Marysue Dixon Predicts

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Title: Marysue Dixon Predicts
Creator: Carolyn Cooper
Date(s): mid to late 1986
Medium: print
Fandom: multifandom
External Links:
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Marysue Dixon Predicts is a 1986 essay by Carolyn Cooper.

It was printed in Blue Pencil #4.

Some Topics Discussed

From the Essay

Something is happening under the surface of zine fandom. Some force (Force?) is at work. You can hear the rumblings in the night. You can feel the tension in the uneasy calm of correspondence and the polite jockeying of editors at art shows. An artist recently agreed to do art for my zine on the condition that she would only do portraiture so she could sell them at the cons. Another artist admitted all of her illos were planned with auction sales in mind. An editor recently discussed an impending retirement to concentrate on her art which would bring her more money than pubbing. After watching the auction at MediaWest, I know she's right. Another editor seriously discussed her plan to catch the next hot fandom this fall and get a "down and dirty" zine ready for next year's MediaWest in order to "cash in on the fandom at the beginning".

On the other hand I heard railings against a couple of editors who had wholesaled zines to a dealer in order to pay their hotel bill. I know a writer who bemoans the size of K/S fandom and lobbies against the expansion of Professionals fandom. She favors writers simply mailing their works "around the circuit" to pubbing zines. And there's the artist I've worked with who doesn't even enter art shows because her interest is strictly for the zines.

A schism is brewing in media zine fandom. Media fandom has been "big" business for sometime now. That's one of the underlying reasons for the schism between "truefandom" and media fandom; the fans were willing to pay more for posters, pictures and collectibles than they were for used books, old APA zines or SF art prints. And the "big" business is invading media zine fandom. The pro dealers are stocking up and selling at outrageous prices on the one hand while denigrating their customers with the other. The artists, including many pros, are finding that they can walk away with several hundred to several thousands of dollars by selling lots of small portraits, especially in color, so why should they waste their time on unmarketable pieces for zines. Writers drop out of fandom to pursue professional sales and those who remain use the "professional" status to hawk their self-published ventures. A pro dealer invaded MediaWestCon a couple of years ago and, under the guise of buying gifts, purchased multiple copies of as many "marketable" zines as he could for resale at other cons at exorbitant prices. And zine editors are learning to watch that cash flow and P & L statement, some by necessity, others by preference.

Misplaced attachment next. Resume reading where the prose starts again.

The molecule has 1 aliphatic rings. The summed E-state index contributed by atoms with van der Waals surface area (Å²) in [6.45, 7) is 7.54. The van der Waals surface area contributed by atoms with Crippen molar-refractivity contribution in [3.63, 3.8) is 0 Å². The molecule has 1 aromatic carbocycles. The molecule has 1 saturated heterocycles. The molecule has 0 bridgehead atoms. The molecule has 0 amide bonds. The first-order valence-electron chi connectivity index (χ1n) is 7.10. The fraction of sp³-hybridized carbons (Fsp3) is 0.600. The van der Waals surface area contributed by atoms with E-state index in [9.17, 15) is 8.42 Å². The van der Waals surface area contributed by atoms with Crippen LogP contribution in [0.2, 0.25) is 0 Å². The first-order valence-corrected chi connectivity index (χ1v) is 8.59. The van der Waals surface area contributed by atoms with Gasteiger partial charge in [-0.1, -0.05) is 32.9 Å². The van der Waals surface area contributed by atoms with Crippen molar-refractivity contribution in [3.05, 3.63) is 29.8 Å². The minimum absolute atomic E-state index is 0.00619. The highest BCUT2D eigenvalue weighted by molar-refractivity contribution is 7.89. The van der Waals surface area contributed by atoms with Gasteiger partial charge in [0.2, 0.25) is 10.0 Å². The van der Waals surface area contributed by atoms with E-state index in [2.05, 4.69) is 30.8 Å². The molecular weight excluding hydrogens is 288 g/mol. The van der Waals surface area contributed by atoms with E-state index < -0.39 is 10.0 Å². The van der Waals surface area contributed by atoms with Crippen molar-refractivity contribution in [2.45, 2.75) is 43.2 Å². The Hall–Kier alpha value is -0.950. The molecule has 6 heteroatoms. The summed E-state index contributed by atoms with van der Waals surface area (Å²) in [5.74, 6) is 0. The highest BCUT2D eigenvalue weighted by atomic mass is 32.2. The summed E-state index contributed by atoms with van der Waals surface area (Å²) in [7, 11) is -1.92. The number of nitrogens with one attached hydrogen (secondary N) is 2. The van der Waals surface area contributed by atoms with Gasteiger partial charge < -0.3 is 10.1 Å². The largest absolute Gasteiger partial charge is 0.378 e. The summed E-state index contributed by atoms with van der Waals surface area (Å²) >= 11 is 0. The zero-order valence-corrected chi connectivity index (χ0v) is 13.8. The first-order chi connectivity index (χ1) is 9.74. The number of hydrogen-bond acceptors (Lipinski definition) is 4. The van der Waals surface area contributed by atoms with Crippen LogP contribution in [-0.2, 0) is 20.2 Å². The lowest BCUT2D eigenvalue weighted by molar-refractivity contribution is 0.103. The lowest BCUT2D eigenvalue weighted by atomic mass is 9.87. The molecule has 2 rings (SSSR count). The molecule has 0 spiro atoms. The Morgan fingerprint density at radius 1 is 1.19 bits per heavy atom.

But others in fandom consider money a vice, a "sin". They feel writers, artists and editors should do it for the love of fandom and therefore concerning onesself with money shows a lack of the proper spirit. It all smacks of the conflict within the Church at the time of the reformation and I, like many of the devout of yore, find myself confused and fearful, lest my confusion be construed as support for one side or the other and I become a casualty of the conflict. For I firmly believe there will be a conflict and quite possibly a schism which, like reformation and counterreformation, continues to break into smaller and smaller sects and disciplines.